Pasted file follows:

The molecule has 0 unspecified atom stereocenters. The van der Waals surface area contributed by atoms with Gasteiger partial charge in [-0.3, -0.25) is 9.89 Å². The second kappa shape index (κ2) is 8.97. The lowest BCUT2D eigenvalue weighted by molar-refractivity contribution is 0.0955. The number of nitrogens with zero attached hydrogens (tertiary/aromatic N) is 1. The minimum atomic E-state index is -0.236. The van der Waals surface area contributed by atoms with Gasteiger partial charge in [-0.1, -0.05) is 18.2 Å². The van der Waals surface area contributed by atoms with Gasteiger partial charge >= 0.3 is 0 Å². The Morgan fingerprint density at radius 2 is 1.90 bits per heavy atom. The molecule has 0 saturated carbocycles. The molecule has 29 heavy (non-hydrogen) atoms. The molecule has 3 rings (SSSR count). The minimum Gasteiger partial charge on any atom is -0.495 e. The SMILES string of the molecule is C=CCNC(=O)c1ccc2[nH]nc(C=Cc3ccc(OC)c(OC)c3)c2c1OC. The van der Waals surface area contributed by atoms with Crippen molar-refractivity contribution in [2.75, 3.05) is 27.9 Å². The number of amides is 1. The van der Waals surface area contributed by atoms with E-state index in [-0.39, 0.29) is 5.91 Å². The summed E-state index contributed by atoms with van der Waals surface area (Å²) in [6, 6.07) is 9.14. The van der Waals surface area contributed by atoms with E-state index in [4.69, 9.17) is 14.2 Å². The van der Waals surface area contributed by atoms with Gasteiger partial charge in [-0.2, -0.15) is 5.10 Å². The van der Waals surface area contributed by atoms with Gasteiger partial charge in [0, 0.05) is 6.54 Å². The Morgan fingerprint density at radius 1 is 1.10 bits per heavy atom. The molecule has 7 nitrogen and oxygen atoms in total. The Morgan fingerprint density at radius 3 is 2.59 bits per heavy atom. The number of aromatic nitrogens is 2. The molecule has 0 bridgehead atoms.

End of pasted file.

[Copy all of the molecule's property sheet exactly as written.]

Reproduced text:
The molecule has 0 unspecified atom stereocenters. The van der Waals surface area contributed by atoms with Gasteiger partial charge in [-0.3, -0.25) is 9.89 Å². The second kappa shape index (κ2) is 8.97. The lowest BCUT2D eigenvalue weighted by molar-refractivity contribution is 0.0955. The number of nitrogens with zero attached hydrogens (tertiary/aromatic N) is 1. The minimum atomic E-state index is -0.236. The van der Waals surface area contributed by atoms with Gasteiger partial charge in [-0.1, -0.05) is 18.2 Å². The van der Waals surface area contributed by atoms with Gasteiger partial charge >= 0.3 is 0 Å². The Morgan fingerprint density at radius 2 is 1.90 bits per heavy atom. The molecule has 0 saturated carbocycles. The molecule has 29 heavy (non-hydrogen) atoms. The molecule has 3 rings (SSSR count). The minimum Gasteiger partial charge on any atom is -0.495 e. The SMILES string of the molecule is C=CCNC(=O)c1ccc2[nH]nc(C=Cc3ccc(OC)c(OC)c3)c2c1OC. The van der Waals surface area contributed by atoms with Crippen molar-refractivity contribution in [2.75, 3.05) is 27.9 Å². The number of amides is 1. The van der Waals surface area contributed by atoms with E-state index in [-0.39, 0.29) is 5.91 Å². The summed E-state index contributed by atoms with van der Waals surface area (Å²) in [6, 6.07) is 9.14. The van der Waals surface area contributed by atoms with E-state index in [4.69, 9.17) is 14.2 Å². The van der Waals surface area contributed by atoms with Gasteiger partial charge in [-0.2, -0.15) is 5.10 Å². The van der Waals surface area contributed by atoms with Gasteiger partial charge in [0, 0.05) is 6.54 Å². The Morgan fingerprint density at radius 1 is 1.10 bits per heavy atom. The molecule has 7 nitrogen and oxygen atoms in total. The Morgan fingerprint density at radius 3 is 2.59 bits per heavy atom. The number of aromatic nitrogens is 2. The molecule has 0 bridgehead atoms.